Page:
Should I worry about the mercury in fluorescent light bulbs?
I know that fluorescent lights are more energy efficient than standard light bulbs, but I’ve heard that they have mercury in them. Are they still a better choice for the environment?
CFLs (compact fluorescent lamps) contain a small quantity of mercury—usually about 4 to 5 milligrams.
- But the more important fact to remember is that choosing fluorescents over standard incandescent bulbs will reduce the amount of mercury pumped into the air by coal-fired power plants.
- Over the same time period, using an incandescent bulb will result in 10 milligrams of mercury air pollution versus just 2.4 milligrams for a CFL.
Although there’s only a little bit of mercury in each CFL, you should never throw a fluorescent light bulb in the trash.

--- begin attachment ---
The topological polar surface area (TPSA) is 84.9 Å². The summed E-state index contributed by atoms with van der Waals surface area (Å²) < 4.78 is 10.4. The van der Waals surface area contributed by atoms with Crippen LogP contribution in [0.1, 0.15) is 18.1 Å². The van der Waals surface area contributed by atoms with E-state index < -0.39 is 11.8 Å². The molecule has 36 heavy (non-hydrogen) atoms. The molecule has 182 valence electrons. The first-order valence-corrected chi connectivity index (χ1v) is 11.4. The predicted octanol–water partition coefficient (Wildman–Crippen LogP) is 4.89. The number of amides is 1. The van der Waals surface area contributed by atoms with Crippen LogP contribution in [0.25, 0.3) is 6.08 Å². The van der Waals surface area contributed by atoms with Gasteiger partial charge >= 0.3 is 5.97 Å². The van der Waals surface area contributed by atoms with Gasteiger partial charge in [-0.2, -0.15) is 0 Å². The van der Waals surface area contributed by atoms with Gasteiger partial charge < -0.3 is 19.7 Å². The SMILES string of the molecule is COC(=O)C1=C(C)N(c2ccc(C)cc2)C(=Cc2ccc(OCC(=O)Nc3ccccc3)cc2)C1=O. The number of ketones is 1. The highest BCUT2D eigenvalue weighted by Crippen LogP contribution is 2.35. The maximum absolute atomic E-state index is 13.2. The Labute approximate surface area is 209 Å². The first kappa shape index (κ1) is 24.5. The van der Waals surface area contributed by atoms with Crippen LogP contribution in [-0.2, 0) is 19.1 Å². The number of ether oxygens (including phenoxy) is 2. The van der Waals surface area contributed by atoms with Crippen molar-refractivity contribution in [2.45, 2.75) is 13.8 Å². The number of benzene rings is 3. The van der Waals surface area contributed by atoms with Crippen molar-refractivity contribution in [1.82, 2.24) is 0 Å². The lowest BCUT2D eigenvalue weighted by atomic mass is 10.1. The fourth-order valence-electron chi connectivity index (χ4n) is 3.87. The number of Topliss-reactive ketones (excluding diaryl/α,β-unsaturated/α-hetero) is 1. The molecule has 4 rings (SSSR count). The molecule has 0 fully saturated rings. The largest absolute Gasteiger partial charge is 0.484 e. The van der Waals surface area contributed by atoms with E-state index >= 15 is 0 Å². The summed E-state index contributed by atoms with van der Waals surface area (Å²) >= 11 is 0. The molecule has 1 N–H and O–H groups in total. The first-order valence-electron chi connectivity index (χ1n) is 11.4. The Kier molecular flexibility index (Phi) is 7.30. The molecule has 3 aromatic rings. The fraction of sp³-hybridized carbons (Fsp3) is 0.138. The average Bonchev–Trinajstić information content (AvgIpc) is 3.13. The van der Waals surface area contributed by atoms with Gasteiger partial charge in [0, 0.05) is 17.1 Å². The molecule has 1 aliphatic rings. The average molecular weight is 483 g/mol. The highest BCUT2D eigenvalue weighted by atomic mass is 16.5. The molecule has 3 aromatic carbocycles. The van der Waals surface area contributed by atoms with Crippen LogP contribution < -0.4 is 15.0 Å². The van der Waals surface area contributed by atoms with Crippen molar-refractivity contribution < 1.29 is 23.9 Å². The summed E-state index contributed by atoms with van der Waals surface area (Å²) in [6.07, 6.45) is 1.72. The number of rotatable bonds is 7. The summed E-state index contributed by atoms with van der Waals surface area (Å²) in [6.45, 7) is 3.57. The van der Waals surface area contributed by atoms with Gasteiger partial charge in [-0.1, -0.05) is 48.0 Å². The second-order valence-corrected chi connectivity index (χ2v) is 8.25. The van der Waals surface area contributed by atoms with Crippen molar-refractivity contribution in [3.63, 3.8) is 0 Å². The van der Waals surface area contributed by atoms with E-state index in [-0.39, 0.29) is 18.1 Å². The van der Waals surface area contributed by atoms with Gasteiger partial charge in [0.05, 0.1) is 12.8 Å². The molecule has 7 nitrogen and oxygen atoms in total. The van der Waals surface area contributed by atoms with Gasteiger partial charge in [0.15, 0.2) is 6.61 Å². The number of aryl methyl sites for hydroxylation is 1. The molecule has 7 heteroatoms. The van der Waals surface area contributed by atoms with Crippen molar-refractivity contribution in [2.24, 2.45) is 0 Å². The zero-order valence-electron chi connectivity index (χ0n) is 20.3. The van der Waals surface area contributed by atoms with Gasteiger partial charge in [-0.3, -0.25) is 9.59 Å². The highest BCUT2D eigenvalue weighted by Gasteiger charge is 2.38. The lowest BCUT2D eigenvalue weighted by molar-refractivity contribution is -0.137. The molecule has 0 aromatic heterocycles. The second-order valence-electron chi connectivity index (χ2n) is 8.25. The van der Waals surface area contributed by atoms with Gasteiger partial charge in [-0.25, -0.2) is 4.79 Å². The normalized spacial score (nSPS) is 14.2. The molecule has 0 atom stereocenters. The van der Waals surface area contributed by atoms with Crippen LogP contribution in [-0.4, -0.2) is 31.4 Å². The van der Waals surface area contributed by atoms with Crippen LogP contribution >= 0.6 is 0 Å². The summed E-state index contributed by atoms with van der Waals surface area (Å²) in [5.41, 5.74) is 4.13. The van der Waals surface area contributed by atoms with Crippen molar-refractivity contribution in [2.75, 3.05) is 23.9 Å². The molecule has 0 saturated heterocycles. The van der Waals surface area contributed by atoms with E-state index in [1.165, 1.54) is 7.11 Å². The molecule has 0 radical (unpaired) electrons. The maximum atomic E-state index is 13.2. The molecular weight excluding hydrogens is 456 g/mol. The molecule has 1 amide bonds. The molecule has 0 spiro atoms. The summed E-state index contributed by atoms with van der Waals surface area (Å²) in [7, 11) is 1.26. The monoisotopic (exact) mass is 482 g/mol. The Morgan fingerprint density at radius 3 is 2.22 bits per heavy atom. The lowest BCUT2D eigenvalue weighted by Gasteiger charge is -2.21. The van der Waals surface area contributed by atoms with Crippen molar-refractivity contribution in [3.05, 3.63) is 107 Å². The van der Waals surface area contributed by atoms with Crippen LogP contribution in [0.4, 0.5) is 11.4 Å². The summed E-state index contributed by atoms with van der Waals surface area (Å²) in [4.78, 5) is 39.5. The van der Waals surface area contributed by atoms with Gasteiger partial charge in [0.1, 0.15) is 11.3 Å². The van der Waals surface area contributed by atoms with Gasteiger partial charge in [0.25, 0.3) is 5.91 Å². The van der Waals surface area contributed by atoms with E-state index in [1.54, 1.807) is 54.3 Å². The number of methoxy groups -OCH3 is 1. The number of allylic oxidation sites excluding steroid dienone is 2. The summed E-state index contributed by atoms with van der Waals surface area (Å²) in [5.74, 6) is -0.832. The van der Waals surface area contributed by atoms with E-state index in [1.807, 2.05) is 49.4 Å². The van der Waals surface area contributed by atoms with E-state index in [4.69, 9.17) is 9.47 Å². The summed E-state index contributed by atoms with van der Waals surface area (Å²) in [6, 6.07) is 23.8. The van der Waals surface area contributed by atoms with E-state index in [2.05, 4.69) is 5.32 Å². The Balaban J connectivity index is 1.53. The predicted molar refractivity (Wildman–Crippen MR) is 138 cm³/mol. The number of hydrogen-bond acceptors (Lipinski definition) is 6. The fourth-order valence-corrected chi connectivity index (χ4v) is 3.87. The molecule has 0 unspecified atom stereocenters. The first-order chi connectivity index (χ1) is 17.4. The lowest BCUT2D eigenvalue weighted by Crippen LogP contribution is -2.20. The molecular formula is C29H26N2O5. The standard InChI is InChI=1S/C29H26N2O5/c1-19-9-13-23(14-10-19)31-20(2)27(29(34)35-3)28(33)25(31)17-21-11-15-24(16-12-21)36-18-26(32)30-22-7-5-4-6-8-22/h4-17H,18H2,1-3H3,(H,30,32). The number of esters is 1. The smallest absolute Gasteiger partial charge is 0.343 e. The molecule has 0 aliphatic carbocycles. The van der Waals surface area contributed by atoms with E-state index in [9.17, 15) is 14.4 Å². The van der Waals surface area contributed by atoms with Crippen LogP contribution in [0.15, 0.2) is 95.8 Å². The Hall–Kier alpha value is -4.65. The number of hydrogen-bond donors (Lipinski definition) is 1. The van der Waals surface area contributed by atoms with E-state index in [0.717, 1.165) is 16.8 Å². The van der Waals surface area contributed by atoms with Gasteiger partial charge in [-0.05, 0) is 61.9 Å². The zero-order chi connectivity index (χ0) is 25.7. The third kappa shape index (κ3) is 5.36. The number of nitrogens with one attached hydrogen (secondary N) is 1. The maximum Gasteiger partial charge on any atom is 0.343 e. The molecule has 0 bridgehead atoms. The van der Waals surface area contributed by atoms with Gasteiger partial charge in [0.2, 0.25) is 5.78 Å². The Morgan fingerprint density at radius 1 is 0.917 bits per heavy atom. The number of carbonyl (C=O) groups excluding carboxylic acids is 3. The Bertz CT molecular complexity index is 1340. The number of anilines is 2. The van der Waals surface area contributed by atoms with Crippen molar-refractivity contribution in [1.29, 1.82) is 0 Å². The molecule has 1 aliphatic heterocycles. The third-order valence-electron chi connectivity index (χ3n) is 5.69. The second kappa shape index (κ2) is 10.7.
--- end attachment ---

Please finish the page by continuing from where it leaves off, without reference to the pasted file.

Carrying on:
- When CFLs wind up in a landfill, they can contaminate groundwater. Mercury is toxic even in very small amounts, and it builds up in the food chain.
- To find a mercury recycler or disposal facility near you, call 1-800-CLEAN-UP, an automated hotline, or visit earth911.org and use the "Find a Recycling Center" search bar at the top of the page.
If you are concerned about the amount of mercury in the CFLs in your home, I recommend using Philips Marathon bulbs. Philips has pioneered a technology that reduces the mercury content of fluorescent lights. Other brands of low-mercury CFLs will be on the market soon.
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